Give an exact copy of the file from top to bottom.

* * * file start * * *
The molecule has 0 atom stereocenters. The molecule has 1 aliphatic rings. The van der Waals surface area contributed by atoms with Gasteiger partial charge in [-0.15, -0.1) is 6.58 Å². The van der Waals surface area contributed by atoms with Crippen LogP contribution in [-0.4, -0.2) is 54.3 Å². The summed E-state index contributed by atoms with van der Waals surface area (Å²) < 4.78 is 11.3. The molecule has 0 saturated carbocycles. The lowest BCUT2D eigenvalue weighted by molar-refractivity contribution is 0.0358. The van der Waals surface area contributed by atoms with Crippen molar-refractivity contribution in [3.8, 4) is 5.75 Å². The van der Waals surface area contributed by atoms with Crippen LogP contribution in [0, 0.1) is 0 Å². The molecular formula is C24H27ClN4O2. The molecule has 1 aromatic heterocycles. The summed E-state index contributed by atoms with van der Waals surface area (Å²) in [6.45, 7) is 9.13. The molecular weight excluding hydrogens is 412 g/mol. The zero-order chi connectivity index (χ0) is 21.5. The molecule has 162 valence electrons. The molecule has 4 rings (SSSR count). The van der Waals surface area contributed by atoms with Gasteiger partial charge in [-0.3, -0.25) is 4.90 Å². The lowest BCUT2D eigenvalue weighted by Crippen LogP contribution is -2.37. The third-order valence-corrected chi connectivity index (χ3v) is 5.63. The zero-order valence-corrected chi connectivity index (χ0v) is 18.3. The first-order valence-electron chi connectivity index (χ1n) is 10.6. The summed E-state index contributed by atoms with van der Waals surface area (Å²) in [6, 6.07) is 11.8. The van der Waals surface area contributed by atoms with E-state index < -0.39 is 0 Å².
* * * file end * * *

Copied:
The molecule has 0 atom stereocenters. The molecule has 1 aliphatic rings. The van der Waals surface area contributed by atoms with Gasteiger partial charge in [-0.15, -0.1) is 6.58 Å². The van der Waals surface area contributed by atoms with Crippen LogP contribution in [-0.4, -0.2) is 54.3 Å². The summed E-state index contributed by atoms with van der Waals surface area (Å²) < 4.78 is 11.3. The molecule has 0 saturated carbocycles. The lowest BCUT2D eigenvalue weighted by molar-refractivity contribution is 0.0358. The van der Waals surface area contributed by atoms with Crippen molar-refractivity contribution in [3.8, 4) is 5.75 Å². The van der Waals surface area contributed by atoms with Crippen LogP contribution in [0, 0.1) is 0 Å². The molecular formula is C24H27ClN4O2. The molecule has 1 aromatic heterocycles. The summed E-state index contributed by atoms with van der Waals surface area (Å²) in [6.45, 7) is 9.13. The molecular weight excluding hydrogens is 412 g/mol. The zero-order chi connectivity index (χ0) is 21.5. The molecule has 162 valence electrons. The molecule has 4 rings (SSSR count). The van der Waals surface area contributed by atoms with Gasteiger partial charge in [-0.3, -0.25) is 4.90 Å². The lowest BCUT2D eigenvalue weighted by Crippen LogP contribution is -2.37. The third-order valence-corrected chi connectivity index (χ3v) is 5.63. The zero-order valence-corrected chi connectivity index (χ0v) is 18.3. The first-order valence-electron chi connectivity index (χ1n) is 10.6. The summed E-state index contributed by atoms with van der Waals surface area (Å²) in [6, 6.07) is 11.8. The van der Waals surface area contributed by atoms with E-state index < -0.39 is 0 Å².